UNITED NATIONS CONFERENCE ON TRADE AND DEVELOPMENT (UNCTAD)
“My first thought was, ‘How will we survive?’” says Youma Dieng Fall, co-founder of PayDunya, an e-payment solution company based in Dakar, Senegal.
The date was 23 March and the country’s president, Macky Sall, had just declared a nationwide state of emergency to fight the spread of the novel coronavirus in the west African country.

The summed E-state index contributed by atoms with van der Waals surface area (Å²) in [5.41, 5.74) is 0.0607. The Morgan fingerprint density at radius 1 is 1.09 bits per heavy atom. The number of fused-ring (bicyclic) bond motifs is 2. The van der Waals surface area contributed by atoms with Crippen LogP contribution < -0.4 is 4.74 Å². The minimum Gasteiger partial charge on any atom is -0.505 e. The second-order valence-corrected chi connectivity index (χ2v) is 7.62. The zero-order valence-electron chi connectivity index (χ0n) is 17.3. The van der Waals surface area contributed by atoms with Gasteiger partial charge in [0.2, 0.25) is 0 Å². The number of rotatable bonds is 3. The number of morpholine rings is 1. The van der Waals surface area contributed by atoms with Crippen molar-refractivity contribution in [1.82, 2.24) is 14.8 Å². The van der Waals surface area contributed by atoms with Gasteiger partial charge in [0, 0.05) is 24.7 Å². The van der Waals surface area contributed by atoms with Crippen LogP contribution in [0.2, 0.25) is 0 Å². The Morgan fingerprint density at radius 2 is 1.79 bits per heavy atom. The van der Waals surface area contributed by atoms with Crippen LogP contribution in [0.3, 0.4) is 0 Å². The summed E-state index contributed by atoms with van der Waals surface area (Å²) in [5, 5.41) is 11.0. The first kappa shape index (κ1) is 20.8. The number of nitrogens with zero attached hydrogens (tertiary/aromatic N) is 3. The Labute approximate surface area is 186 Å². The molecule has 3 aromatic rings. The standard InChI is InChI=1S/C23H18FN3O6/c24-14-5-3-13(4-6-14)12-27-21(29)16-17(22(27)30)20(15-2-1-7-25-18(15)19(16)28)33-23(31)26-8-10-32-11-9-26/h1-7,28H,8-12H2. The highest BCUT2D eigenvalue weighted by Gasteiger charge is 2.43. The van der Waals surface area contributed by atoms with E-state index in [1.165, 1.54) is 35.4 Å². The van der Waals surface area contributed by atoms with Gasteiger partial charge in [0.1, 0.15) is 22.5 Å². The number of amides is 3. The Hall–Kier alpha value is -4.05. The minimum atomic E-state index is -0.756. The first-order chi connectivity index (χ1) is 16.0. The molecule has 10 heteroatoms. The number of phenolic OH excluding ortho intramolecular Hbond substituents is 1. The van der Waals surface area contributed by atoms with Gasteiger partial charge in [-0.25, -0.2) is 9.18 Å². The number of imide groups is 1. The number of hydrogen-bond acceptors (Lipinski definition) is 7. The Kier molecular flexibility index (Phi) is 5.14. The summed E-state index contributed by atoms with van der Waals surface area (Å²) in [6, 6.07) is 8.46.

Within a week, 70% of the company’s clients had ceased their business activities.
“As a startup in a fast-moving, competitive market, we had overcome many challenges,” she says, “but nothing prepares you for something like this.”
Since opening in 2016, PayDunya had enjoyed steady growth. The company’s employees increased from zero to more than 50 in less than four years, and its portfolio of clients spread beyond Senegal’s borders, into Benin and Côte d’Ivoire.
But many clients were in the tourism industry – one of the sectors hardest hit by the pandemic – and no longer required the company’s web and mobile payment solutions. More